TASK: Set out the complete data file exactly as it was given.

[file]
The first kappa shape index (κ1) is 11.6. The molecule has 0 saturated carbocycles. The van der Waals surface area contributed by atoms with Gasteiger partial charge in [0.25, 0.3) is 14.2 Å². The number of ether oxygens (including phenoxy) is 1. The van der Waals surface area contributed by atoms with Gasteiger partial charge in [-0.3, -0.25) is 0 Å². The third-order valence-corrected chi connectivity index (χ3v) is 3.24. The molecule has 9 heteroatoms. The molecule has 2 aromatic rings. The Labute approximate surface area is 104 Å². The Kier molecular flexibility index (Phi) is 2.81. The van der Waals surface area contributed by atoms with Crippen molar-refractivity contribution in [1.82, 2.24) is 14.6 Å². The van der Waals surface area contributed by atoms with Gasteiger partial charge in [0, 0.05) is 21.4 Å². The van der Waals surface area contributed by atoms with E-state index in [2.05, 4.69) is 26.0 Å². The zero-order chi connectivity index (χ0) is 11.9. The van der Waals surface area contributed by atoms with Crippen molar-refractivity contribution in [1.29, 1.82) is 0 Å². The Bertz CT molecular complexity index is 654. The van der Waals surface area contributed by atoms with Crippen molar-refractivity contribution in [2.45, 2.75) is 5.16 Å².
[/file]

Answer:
The first kappa shape index (κ1) is 11.6. The molecule has 0 saturated carbocycles. The van der Waals surface area contributed by atoms with Gasteiger partial charge in [0.25, 0.3) is 14.2 Å². The number of ether oxygens (including phenoxy) is 1. The van der Waals surface area contributed by atoms with Gasteiger partial charge in [-0.3, -0.25) is 0 Å². The third-order valence-corrected chi connectivity index (χ3v) is 3.24. The molecule has 9 heteroatoms. The molecule has 2 aromatic rings. The Labute approximate surface area is 104 Å². The Kier molecular flexibility index (Phi) is 2.81. The van der Waals surface area contributed by atoms with Crippen molar-refractivity contribution in [1.82, 2.24) is 14.6 Å². The van der Waals surface area contributed by atoms with Gasteiger partial charge in [0, 0.05) is 21.4 Å². The van der Waals surface area contributed by atoms with E-state index in [2.05, 4.69) is 26.0 Å². The zero-order chi connectivity index (χ0) is 11.9. The van der Waals surface area contributed by atoms with Crippen molar-refractivity contribution in [1.29, 1.82) is 0 Å². The Bertz CT molecular complexity index is 654. The van der Waals surface area contributed by atoms with Crippen molar-refractivity contribution in [2.45, 2.75) is 5.16 Å².